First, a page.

• What kind of job are you seeking? To target your resume so that an actual person will see it, you should provide at least two job advertisements to the writer.
  • The writer can then scan the document against the job ad to make sure that the targeted industry and job role keywords are in your new resume. The days when you could use a “basic resume” to submit to a potential employer are long gone. It would significantly improve your chances of your résumé being seen by a human if you edit each résumé before you upload it to a corporate or recruiter website to apply for an advertised position. Your résumé will be analyzed by algorithms using whatever search query the hiring manager or recruiter entered on their end. That is why keyword dense (2 page) résumés for a mid-career to upper management person increases their chances of hitting the right target keywords and selected to be shown to the recruiter in a search for candidates.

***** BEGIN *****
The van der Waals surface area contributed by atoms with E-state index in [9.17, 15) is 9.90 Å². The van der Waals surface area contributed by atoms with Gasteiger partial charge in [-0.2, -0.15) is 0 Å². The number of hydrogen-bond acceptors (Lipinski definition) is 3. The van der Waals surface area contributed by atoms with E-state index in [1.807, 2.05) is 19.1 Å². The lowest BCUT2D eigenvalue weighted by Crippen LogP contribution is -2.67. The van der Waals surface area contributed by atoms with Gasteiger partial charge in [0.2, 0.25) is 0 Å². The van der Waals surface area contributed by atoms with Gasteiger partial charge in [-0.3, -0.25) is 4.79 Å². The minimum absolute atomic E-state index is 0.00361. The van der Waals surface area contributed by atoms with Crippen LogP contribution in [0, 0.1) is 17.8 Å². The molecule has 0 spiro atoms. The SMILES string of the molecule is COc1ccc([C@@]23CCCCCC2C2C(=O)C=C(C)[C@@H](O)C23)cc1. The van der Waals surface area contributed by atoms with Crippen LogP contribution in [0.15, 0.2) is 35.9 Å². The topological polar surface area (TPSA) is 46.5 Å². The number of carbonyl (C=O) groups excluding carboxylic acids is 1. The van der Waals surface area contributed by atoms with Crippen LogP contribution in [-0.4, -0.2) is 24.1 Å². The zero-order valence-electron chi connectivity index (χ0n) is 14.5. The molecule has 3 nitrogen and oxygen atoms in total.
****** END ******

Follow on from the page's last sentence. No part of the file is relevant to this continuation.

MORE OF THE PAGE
• What are your job titles? If you have had many years of service/employment for the same company, you must have changed roles or moved up the corporate ladder. It would be best if you were prepared to provide the writer with the job title, dates held, accomplishments, and description of what the role is.
  • What are your accomplishments? To make your resume stand out, you must show your achievements and how you helped the company. Did you bring in more clients? Have you trained people? Did you earn any recognition? How is that company better off from the service you provided for them during your time with them?
  • What honors or awards have you received? During the course of your career make sure you can document and share all the honors and awards earned over the years of employment. If you have any copies of annual reviews or reference letters from management share them with the writer.
  • What kind of professional development did you receive? Were you sent on a corporate outing or given any education to improve your performance, on the job training, and then received certification for that workshop?

After the client has provided this information they should also adhere to this:

  • Have access to a computer or laptop so they can enter their edits and promptly return them to the writer. (All free public libraries offer the use of computers)